WWF Raw SNES Longplay

As played by Ajax Pain, a longplay of WWF Raw (SNES version):

I didn’t know the SNES WWF games were referred to as a “trilogy” but I guess it makes sense. Acclaim (on its LJN brand) published three similar WWF games in the early 90s. Super Wrestlemania, Royal Rumble, and Raw.  I still own (and on rare occasions boot up the ROMs) of these games. I preferred Royal Rumble to Raw, which tried to bolt on fighting game-like special moves. These weren’t great games by any means. But for their time, these were simple games that were fun to play. Not a lot of strategic thinking required in the “tug of war” grappling system.

There’s scanty development information available about the teams that put these games together. I suppose as licensed properties for pro wrestling, not many care about the gritty details of how they were produced. But if you do know some of the history, let me know. I’d be interested in hearing about it.

Thirty Under 30 in Games

Forbes released its 30 under 30 List for Games (2017), featuring the people “leading a technological and artistic revolution.” Here are the revolutionary twenty-somethings and teens:

  • Lishan AZ
  • Eric Barone
  • Zaquerl Black
  • Joe Brammer
  • Kitty Calis
  • Fablano Caruana
  • James Earl Cox III
  • Juan DeBledma
  • Andy Dinh
  • Natalie Gravier
  • Lisy Kane
  • Gennadly Korol
  • Jasmine Lawrence
  • Auguste Massonnat
  • Daniel Mullins
  • Jenny Qlan
  • Rachel Quirico
  • Khaled Abdel Rahman
  • Matt Salsamendl
  • Alex Schwartz
  • Tomber Su
  • Yuting Su
  • Max Temkin
  • Gabriel Toledo
  • Josh Watson
  • Noah Whinston
  • Zach Wigal
  • Liam Wong
  • Andrey Yanyuk
  • Olga Zinoveva

There were more Esports people than I had imagined. Including a chess grandmaster also seems like an inspired choice. Of the games listed I think Cards Against Humanity and Stardew Valley are probably the best known (from the perspective of its developer appearing on this list). And of course, League Of Legends, Pokémon GO, etc.

I’m not sure that community organizers deserve a spot on such a list, but hey, I’m not a Forbes journo, so.

Congrats to all these people and their innovative work. And hopefully they continue innovating in the future.

The Importance of Storytelling in Games

Michal Klekowicki doesn’t appreciate the storytelling in Dust: An Elysian Tale:

Well, because 5 hours in I didn’t have any emotional investment in the game, nor I had any curiosity towards the story’s development. What I had, was a lot of time to fixate on every negative aspect I could find. In the end, I had literally no reason to play it, and backtracking side quests combined with a redundant crafting system were only making the matter worse. The story destroyed the experience.

I’ll never forget the reviews in EGM when Metal Gear Solid 2 went head to head with the debuting Halo. One of the reviewers, perhaps Dan “Shoe” Hsu, wrote something to the effect that he simply liked the Halo’s story better than MGS2’s. Fair enough, but I never agreed with the idea that the review score should have been dinged for that (weren’t we just talking about this the other day?). Anyway, back to the piece at hand: it’s a strange dichotomy. If you like everything about a game, but are turned off by its art direction and its story, does that affect your enjoyment of the game?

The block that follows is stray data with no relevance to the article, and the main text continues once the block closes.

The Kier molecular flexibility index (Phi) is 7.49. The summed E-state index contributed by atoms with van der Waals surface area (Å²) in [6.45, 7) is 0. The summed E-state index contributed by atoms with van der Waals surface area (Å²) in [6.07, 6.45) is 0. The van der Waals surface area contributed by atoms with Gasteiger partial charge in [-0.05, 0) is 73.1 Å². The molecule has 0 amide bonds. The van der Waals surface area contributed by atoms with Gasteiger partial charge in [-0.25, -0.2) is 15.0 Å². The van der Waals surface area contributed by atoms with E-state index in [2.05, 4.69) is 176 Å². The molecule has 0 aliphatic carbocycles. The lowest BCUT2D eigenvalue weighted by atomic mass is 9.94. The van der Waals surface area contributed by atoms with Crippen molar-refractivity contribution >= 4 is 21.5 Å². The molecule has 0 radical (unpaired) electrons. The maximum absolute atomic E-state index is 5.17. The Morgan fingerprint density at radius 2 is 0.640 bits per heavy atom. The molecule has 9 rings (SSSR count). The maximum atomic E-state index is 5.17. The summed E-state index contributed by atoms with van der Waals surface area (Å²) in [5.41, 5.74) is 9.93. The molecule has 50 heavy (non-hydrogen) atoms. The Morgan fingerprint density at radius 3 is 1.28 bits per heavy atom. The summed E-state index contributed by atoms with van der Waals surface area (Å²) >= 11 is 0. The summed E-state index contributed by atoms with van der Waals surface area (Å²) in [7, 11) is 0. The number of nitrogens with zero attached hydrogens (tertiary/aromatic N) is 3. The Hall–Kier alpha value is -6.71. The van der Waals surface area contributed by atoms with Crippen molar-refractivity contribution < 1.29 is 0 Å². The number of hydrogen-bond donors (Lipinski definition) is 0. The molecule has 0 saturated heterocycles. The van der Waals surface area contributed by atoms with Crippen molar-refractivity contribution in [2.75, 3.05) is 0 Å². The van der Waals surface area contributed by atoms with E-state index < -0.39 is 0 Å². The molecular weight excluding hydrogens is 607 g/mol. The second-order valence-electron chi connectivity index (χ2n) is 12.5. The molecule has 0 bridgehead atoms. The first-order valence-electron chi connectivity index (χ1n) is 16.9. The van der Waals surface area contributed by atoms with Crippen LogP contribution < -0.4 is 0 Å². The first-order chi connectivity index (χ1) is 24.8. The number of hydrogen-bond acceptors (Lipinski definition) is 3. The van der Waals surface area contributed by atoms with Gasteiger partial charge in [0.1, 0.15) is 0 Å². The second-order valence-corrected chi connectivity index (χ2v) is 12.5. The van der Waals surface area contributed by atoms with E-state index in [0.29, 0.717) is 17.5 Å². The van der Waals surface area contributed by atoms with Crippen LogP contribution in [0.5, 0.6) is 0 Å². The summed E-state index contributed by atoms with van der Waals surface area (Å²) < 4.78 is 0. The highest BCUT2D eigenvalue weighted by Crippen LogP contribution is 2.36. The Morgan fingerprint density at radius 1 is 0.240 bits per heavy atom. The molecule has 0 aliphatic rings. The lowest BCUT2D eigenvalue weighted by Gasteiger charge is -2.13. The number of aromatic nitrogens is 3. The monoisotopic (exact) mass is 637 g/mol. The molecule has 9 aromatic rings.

It seems like an obvious question with an obvious answer. But perhaps not. I think that games – as a medium capable of telling a story – should be judged on how well it delivers that story. Note that this is not the same as not “liking the story.” If you read the linked article, clearly Klekowicki was turned off by the art style and the story. Or at least, one gets the impression that the gamer writers were very incompetent. But does that alone drive you to the point of disliking the entire game?

Something to think about as I ponder the game review question.

What about Game Reviews

Over at Gamasutra, Jeff Vogel posted a tongue-in-cheek article concerning video game reviews. From his blog:

One Last, Horrifying Truth About Game Reviews

I’m ancient, and even I don’t use them anymore. There’s no review that can tell me anything I can’t get by watching the game on Twitch.tv for ten seconds and checking the Steam reviews to make sure it’s not too buggy.

I’ve been in this category myself for about a decade, though I wouldn’t call myself “ancient” just yet. Practically speaking, I’ve been playing games for 30 years now. There’s very little a typical game review can tell me about a game. And with so much content out there for free, there’s no need to consult with the Sushi-X’s of the world anymore to find out if a game is worth my while.

But what if we want something more from our critics? Yes, Mr. Vogel’s sage advice to “read only what you want to read” and “everybody is entitled to their opinions” is useful. If you want to, say, create a personal echo chamber or avoid confrontation. Again, what if we want to, oh, I don’t know. Learn something useful from a critic?

We may be flat out of luck there when it comes to reading commercial game reviews. And by that I mean, reviews that appear in magazines or IGN’s of the world. We know from the GamerGate controversy that the widely-read critics tend to be ideologically incestuous, and their politics skew left. Nothing wrong with the latter, as far as it goes. But the first observation renders a large majority of their critical content useless in the scheme of things.

You can pick any color you want, as long as it’s red.

See the problem here?